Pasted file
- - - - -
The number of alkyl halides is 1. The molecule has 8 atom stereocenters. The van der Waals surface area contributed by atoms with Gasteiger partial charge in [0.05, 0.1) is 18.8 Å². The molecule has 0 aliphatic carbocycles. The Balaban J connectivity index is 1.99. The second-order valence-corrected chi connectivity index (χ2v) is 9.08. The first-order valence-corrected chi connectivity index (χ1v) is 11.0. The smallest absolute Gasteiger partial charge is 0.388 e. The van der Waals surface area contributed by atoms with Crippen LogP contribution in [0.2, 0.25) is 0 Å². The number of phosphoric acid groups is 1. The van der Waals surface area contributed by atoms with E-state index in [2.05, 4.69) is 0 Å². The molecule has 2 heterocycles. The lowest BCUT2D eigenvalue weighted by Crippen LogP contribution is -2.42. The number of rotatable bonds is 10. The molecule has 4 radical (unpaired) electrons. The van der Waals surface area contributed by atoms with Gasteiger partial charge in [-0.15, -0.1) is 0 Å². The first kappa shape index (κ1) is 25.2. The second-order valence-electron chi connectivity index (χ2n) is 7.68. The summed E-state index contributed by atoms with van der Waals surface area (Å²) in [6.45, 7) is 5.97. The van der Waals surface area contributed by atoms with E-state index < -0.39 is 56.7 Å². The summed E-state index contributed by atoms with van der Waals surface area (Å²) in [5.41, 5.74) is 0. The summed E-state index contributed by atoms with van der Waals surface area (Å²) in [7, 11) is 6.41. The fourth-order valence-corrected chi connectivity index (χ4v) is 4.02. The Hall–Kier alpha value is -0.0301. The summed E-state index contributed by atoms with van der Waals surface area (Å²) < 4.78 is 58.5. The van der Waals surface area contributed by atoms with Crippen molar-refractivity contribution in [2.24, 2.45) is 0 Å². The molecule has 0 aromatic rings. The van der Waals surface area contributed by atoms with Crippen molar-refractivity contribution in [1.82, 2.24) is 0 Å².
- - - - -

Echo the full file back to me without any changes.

The number of alkyl halides is 1. The molecule has 8 atom stereocenters. The van der Waals surface area contributed by atoms with Gasteiger partial charge in [0.05, 0.1) is 18.8 Å². The molecule has 0 aliphatic carbocycles. The Balaban J connectivity index is 1.99. The second-order valence-corrected chi connectivity index (χ2v) is 9.08. The first-order valence-corrected chi connectivity index (χ1v) is 11.0. The smallest absolute Gasteiger partial charge is 0.388 e. The van der Waals surface area contributed by atoms with Crippen LogP contribution in [0.2, 0.25) is 0 Å². The number of phosphoric acid groups is 1. The van der Waals surface area contributed by atoms with E-state index in [2.05, 4.69) is 0 Å². The molecule has 2 heterocycles. The lowest BCUT2D eigenvalue weighted by Crippen LogP contribution is -2.42. The number of rotatable bonds is 10. The molecule has 4 radical (unpaired) electrons. The van der Waals surface area contributed by atoms with Gasteiger partial charge in [-0.15, -0.1) is 0 Å². The first kappa shape index (κ1) is 25.2. The second-order valence-electron chi connectivity index (χ2n) is 7.68. The summed E-state index contributed by atoms with van der Waals surface area (Å²) in [6.45, 7) is 5.97. The van der Waals surface area contributed by atoms with E-state index < -0.39 is 56.7 Å². The summed E-state index contributed by atoms with van der Waals surface area (Å²) in [5.41, 5.74) is 0. The summed E-state index contributed by atoms with van der Waals surface area (Å²) in [7, 11) is 6.41. The fourth-order valence-corrected chi connectivity index (χ4v) is 4.02. The Hall–Kier alpha value is -0.0301. The summed E-state index contributed by atoms with van der Waals surface area (Å²) < 4.78 is 58.5. The van der Waals surface area contributed by atoms with Crippen molar-refractivity contribution in [2.24, 2.45) is 0 Å². The molecule has 0 aromatic rings. The van der Waals surface area contributed by atoms with Crippen molar-refractivity contribution in [1.82, 2.24) is 0 Å².